Idaho hesitated, then: "And, Sire, there's one other thing. One of the mercenaries we knocked over was trying to get this blade from our dead Fremen friend. The mercenary says there's a Harkonnen reward of a million Solaris for anyone who'll bring in a single crysknife."
Leto's chin came up in a movement of obvious surprise. "Why do they want one of those blades so badly?"
"The knife is ground from a sandworm's tooth; it's the mark of the Fremen, Sire. With it, a blue-eyed man could penetrate any sietch in the land. They'd question me unless I were known. I don't look Fremen. But . . . " -Chapter VI, Dune by Frank Herbert
Thanks for checking out my first Instructable on the Fremen Crysknife and Sheath. It's based on a prop from the 1984 David Lynch movie, Dune.
I'm going to state the obvious: I'm a huge Dune fan. I attribute that to the fact that I’d first seen the movie when I was four and four year olds are all wont to deem epic the things they see at that age. When I read the book many years later, it was like ingesting spice--I loved the book and the universe Frank Herbert built.
Then, there’s the crysknife from the Lynch movie. To me, it’s the best version of the Fremen weapon made from the giant tooth of the desert sandworm. It’s has a very raw, spartan look that best represents the hardy, survivalist nature of the Fremen, while details like the handle blisters and uneven ridges along the edge make it look organic, like it really was made out of the fang of an enormous creature.
I wanted my own crysknife, and found that there were already existing resin casts for sale. I bought one from Reel Art, which was a recast of what's known as the Greyzon version of the knife. Though it wasn't exactly screen accurate (it was patterned after an early production sketch of the knife that wasn't used in the movie itself) I thought it was a fine version of the prop. At the same time, I noticed that the moulding itself wasn't polished and could use a huge improvement in terms of quality. It also appeared to have been made of a recast of a recast of a recast.
Still, I was content with the knife and that would have the end of it...
...till somehow my dog took it for a bone and ate it.
After that I thought of ordering another one as a replacement, but what I wanted to look for the second time around was a real, screen-accurate prop replica. There was one that claimed by the eBay seller to be an original prop which he said to have "found in the sands of Mexico". It was probably a third-generation recast of an actual prop but still it was the closest I could get to an actual replica. I didn't win the auctions though, so that was that.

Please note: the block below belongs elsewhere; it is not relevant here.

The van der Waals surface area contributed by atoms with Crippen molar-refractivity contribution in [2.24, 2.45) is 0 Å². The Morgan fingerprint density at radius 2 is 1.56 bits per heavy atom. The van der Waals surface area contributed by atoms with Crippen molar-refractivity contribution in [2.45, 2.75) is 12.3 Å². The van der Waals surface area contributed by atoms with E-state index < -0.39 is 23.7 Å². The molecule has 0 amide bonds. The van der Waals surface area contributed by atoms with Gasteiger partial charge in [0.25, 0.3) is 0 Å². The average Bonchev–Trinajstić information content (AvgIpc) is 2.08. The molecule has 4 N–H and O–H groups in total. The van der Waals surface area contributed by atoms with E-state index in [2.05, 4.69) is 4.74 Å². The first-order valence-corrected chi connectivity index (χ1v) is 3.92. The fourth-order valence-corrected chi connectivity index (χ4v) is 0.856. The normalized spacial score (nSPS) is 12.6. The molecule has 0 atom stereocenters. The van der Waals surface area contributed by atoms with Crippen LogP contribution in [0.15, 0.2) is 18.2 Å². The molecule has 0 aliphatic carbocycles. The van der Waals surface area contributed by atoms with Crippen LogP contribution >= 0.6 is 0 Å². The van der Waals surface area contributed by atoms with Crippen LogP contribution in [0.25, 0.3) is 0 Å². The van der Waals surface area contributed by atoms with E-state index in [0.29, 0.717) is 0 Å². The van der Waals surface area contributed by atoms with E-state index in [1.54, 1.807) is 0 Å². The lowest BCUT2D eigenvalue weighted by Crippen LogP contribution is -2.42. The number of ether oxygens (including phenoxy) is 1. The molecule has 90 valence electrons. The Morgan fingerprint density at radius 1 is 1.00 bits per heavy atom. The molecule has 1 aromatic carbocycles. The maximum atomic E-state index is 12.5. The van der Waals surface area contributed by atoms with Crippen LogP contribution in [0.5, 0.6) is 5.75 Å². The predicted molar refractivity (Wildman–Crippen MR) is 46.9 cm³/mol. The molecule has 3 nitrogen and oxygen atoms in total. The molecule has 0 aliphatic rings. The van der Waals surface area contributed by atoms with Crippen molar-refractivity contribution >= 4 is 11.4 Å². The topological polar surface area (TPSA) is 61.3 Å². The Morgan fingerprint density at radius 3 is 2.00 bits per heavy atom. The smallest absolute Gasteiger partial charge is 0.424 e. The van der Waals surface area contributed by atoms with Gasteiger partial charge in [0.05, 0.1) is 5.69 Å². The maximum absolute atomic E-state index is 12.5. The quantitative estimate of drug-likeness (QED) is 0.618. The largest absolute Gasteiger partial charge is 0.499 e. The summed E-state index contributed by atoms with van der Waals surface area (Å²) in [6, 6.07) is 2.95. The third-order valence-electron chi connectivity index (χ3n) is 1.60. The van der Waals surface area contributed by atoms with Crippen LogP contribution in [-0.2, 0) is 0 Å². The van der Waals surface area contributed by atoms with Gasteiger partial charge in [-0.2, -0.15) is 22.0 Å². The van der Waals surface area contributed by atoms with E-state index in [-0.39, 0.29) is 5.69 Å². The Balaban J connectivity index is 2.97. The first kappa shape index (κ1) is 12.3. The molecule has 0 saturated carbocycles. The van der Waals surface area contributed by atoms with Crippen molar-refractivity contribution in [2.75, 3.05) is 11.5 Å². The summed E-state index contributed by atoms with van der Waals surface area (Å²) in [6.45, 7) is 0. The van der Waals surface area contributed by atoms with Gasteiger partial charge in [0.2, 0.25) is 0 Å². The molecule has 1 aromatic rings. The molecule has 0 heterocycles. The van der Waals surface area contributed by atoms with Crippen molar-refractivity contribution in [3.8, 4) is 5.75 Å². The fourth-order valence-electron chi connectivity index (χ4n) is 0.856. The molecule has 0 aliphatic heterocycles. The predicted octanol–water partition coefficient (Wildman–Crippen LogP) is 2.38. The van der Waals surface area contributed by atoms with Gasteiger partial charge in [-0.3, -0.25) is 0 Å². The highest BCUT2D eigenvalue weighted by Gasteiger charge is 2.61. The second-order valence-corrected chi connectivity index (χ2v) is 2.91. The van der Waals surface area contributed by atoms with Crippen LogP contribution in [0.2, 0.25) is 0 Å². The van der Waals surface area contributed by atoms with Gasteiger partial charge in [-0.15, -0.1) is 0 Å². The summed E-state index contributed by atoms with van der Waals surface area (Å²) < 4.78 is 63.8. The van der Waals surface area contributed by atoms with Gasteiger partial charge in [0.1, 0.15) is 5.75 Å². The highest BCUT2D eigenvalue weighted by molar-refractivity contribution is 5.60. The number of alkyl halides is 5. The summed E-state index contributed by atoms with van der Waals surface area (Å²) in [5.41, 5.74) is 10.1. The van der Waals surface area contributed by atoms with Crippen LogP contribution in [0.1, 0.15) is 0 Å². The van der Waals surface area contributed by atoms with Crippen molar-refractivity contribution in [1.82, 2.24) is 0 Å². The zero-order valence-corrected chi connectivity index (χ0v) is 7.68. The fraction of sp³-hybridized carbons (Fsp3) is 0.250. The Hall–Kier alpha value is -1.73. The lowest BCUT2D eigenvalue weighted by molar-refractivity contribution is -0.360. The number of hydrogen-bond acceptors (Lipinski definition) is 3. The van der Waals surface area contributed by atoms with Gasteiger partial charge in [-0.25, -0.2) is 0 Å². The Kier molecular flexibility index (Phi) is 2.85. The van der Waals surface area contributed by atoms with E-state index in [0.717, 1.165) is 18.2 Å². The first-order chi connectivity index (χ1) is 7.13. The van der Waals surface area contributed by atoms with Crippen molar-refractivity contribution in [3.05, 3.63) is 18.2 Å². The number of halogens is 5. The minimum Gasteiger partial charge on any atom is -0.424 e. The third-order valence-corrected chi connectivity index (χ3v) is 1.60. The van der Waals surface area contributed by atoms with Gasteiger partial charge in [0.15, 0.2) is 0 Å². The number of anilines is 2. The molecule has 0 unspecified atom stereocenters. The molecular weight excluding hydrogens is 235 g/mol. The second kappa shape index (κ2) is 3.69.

Left with no options, that was when I decided to try and make my own screen-accurate replica of the crysknife, and why not a sheath as well? After all, one must keep the crysknife sheathed at all times. Ultimately, I created this project for the really hard-core Dune fans, like myself!
This Instructable puts together efforts I had in creating the crysknife. Most of the process is documented in the Ginton Forge website, and a limited number of pieces are actually available for order at the moment.
I'm only ever doing 30 of these* so if you're interested, kindly shoot me an email at email@example.com or send me a message via my contact form.
I hope you guys enjoy this post. Bi la kaifa!
*30 for a countdown to the 30th Anniversary of Dune's theatrical release on December 14, 1984! And I have to keep a limit on these handmade builds so I can start on other projects as well.
I chose resin to build the crysknife because it is the closest I could get to ivory; a tooth from a gigantic creature would more or less look and feel like an elephant tusk. Resin is also good for this project because it's very durable and has a very good weight to it. Because it starts out in liquid form, resin adheres to the shape of the container it is poured in, which means the very intricate details of my crysknife mould will be captured by the resin when it cures into a cast. Go resin!
A. Basic materials used for the crysknife are the following:
B. Safety Measures (click here for full article)
Resin casting is fun but remember to protect yourself and your environment whenever you work!